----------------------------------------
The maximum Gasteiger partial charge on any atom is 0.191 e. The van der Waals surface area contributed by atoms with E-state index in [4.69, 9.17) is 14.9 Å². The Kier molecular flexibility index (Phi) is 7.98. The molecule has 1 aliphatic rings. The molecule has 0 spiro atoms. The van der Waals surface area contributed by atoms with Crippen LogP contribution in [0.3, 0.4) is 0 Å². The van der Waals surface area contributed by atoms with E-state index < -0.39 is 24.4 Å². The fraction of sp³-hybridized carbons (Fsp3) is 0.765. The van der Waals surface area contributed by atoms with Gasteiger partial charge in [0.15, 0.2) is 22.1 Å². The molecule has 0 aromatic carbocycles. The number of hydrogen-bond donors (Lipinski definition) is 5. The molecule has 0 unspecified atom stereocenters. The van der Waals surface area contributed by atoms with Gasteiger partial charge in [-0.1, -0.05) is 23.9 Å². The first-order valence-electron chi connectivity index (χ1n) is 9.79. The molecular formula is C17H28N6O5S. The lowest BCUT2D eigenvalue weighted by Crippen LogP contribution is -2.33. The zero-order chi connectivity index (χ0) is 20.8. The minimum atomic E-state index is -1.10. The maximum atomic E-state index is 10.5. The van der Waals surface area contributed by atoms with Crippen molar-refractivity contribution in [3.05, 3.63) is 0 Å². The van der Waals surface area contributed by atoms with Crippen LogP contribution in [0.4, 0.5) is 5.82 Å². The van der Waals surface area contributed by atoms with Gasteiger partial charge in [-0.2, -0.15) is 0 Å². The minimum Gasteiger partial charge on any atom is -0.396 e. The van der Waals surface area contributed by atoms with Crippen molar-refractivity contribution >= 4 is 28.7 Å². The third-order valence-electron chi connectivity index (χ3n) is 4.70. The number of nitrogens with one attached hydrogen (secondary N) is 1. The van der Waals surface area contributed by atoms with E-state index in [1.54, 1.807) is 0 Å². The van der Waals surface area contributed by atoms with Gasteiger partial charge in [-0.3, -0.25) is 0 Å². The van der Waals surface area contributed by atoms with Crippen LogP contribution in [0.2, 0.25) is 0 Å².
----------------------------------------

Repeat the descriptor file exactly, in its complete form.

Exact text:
The maximum Gasteiger partial charge on any atom is 0.191 e. The van der Waals surface area contributed by atoms with E-state index in [4.69, 9.17) is 14.9 Å². The Kier molecular flexibility index (Phi) is 7.98. The molecule has 1 aliphatic rings. The molecule has 0 spiro atoms. The van der Waals surface area contributed by atoms with Crippen LogP contribution in [0.3, 0.4) is 0 Å². The van der Waals surface area contributed by atoms with E-state index < -0.39 is 24.4 Å². The fraction of sp³-hybridized carbons (Fsp3) is 0.765. The van der Waals surface area contributed by atoms with Gasteiger partial charge in [0.15, 0.2) is 22.1 Å². The molecule has 0 aromatic carbocycles. The number of hydrogen-bond donors (Lipinski definition) is 5. The molecule has 0 unspecified atom stereocenters. The van der Waals surface area contributed by atoms with Gasteiger partial charge in [-0.1, -0.05) is 23.9 Å². The first-order valence-electron chi connectivity index (χ1n) is 9.79. The molecular formula is C17H28N6O5S. The lowest BCUT2D eigenvalue weighted by Crippen LogP contribution is -2.33. The zero-order chi connectivity index (χ0) is 20.8. The minimum atomic E-state index is -1.10. The maximum atomic E-state index is 10.5. The van der Waals surface area contributed by atoms with Crippen molar-refractivity contribution in [3.05, 3.63) is 0 Å². The van der Waals surface area contributed by atoms with Crippen LogP contribution in [0.4, 0.5) is 5.82 Å². The van der Waals surface area contributed by atoms with Gasteiger partial charge in [-0.2, -0.15) is 0 Å². The minimum Gasteiger partial charge on any atom is -0.396 e. The van der Waals surface area contributed by atoms with Crippen molar-refractivity contribution >= 4 is 28.7 Å². The third-order valence-electron chi connectivity index (χ3n) is 4.70. The number of nitrogens with one attached hydrogen (secondary N) is 1. The van der Waals surface area contributed by atoms with E-state index in [1.54, 1.807) is 0 Å². The van der Waals surface area contributed by atoms with Gasteiger partial charge in [-0.3, -0.25) is 0 Å². The van der Waals surface area contributed by atoms with Crippen LogP contribution in [0.2, 0.25) is 0 Å².